Dear Loved One,

Do you know how much the Lord loves us? Do you know what a blessed country we live in? He sent us to the freest of all nations. We were built up by a virtuous people. We became great because our forebears were willing to sacrifice for the good of the whole; not only to sacrifice their lives but also their bad habits, their petty and not so petty contentions, their jealousies, their lands, their homes, their laziness. It is so hard for me to write what is in my heart so much easier to verbalize but let me try.Image

The Pilgrims who came to Plymouth Rock came because they wanted religious freedom. Not only did they want religious freedom but they wanted a unified society. They set up a charter, a compact saying in essence that they were willing to give up their shortcomings, pettiness, jealousies, laziness for the good of the whole. They wanted to succeed more than they wanted to be right. And because of this they eventually did succeed though it was a long, hard process. Was it worth it? Absolutely! They didn’t give up. They tried and tried again until they got it right for them.

Move on to the Revolutionary time period. Four of our first five presidents came from this very stock that landed at Plymouth Rock. Do you think that they had been taught to sacrifice for the good of others? Do you think they had been taught to improve themselves? I would postulate that they had indeed.

Before the Revolutionary War started the people of the 13 Colonies wanted to let King George and others know what was going on in the Americas. They were not okay with taxation without representation. They were not okay with being treated subpar though they too were citizens of the Crown.

At this time separating from the great nation of Britain had been spoken of a bit but many of the Founding Fathers did not think that the people were ready for such a monumental act. They thought the people were not virtuous enough. They were concerned about the pettiness, the arguments, the selfishness of the people. They were concerned about the indolence, the mannerisms the separation of classes that was beginning in the Colonies having been brought over from Britain. You see, since the time of the Pilgrims we as a people had worked very hard, were self sufficient and were simple . We were a frugal, loving group of people Our manners were simple. Our customs were simple. We were not extravagant or flamboyant. We were a simple people who loved God.Image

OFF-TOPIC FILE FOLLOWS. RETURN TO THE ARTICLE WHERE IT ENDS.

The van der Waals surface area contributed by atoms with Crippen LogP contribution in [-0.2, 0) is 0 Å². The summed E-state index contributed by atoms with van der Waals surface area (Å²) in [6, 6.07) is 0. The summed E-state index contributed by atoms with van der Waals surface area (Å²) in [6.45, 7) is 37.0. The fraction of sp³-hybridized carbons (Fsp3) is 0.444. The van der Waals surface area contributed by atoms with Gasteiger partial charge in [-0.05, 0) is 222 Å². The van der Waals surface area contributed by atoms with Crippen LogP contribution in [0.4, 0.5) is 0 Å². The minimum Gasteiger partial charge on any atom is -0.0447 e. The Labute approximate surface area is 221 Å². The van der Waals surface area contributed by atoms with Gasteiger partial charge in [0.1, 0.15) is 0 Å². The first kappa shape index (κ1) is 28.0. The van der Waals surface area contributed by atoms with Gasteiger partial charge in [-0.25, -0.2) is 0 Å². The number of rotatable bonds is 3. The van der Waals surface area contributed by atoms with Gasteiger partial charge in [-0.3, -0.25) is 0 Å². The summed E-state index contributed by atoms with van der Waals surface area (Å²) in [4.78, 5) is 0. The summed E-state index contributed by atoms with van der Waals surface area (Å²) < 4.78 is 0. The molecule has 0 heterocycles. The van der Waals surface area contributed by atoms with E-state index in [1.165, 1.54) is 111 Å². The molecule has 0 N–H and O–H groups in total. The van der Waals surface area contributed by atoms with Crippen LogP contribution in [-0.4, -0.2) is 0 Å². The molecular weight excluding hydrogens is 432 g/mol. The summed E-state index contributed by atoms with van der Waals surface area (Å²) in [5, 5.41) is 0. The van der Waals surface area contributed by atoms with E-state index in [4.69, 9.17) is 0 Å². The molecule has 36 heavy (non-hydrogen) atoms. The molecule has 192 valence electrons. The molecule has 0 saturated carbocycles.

A number of our Founding Fathers did not think we were ready as a people to be free. The newspapers picked up these concerns and printed examples of our great shortcomings. As the people read the newspapers in their homes they thought to themselves, “Hey, I can give this up. I can let go of x whether it was not buying from British vendors or letting go of grievances or being more honest or whatever.” The people as a whole chose this, individually. They were not forced to it and as they chose to sacrifice they became more virtuous. This love of all that is good, this virtue, changed the Founding Fathers views and caused them to realize that we could indeed separate ourselves from Britain. We as a people were willing to sacrifice for freedom, to change to become more virtuous just as the people from the Mayflower were willing to sacrifice for freedom, to become more virtuous.

How critical virtue is. It made the difference in the course of our history. Virtue itself is not free. It has to be learned, earned and proven. Are we a virtuous people today? Are we willing to sacrifice as our forebears did? It’s interesting that the same theme is found throughout time. Pettiness, jealousies. It goes back to the beginning of man with Cain and Abel. No wonder one of the ten commandments says “Thou shalt not covet.” Exodus 20:17.

And how about today and we as a people? Are we willing to let go of our own lackadaisical nature? Instead of wanting what everyone else seems to have are we willing to be grateful for what we do have? Are we willing to work off what we have now if we owe on it? Are we willing to love and forgive and give our neighbor the benefit of the doubt? Are we willing to stand up for truth, to be a virtuous people-a lover of all that is good? As Samuel Adams wrote, “I thank God that I have lived to see my country independent and free. She may long enjoy her independence and freedom if she will. It depends on her virtue.” And as John Adams said, “Our Constitution was made only for a moral and religious people. It is wholly inadequate to the government of any other.” Concluding with Benjamin Franklin’s words, “Only a virtuous people are capable of freedom. As nations become corrupt and vicious, they have more need of masters.” May we be virtuous that we may remain free is the overwhelming desire of my heart and soul.

Truly Yours,

Charity

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2 thoughts on “Dear Loved One,

  1. Deborah Garber says:

    Thanks Charity. I hope many agree with you as do I. I just visited Plymouth and other areas where this history took place as some involved are my ancestors. I hope I can live up to what they stood for, worked for and for which they sacrificed so much.

  2. Kit Garza says:

    Thank you so much for sharing these inspiring histories with us. It is so important that we as a people realize our responsibility for freedom. Very well presented, researched and expressed. Thank you for doing this!

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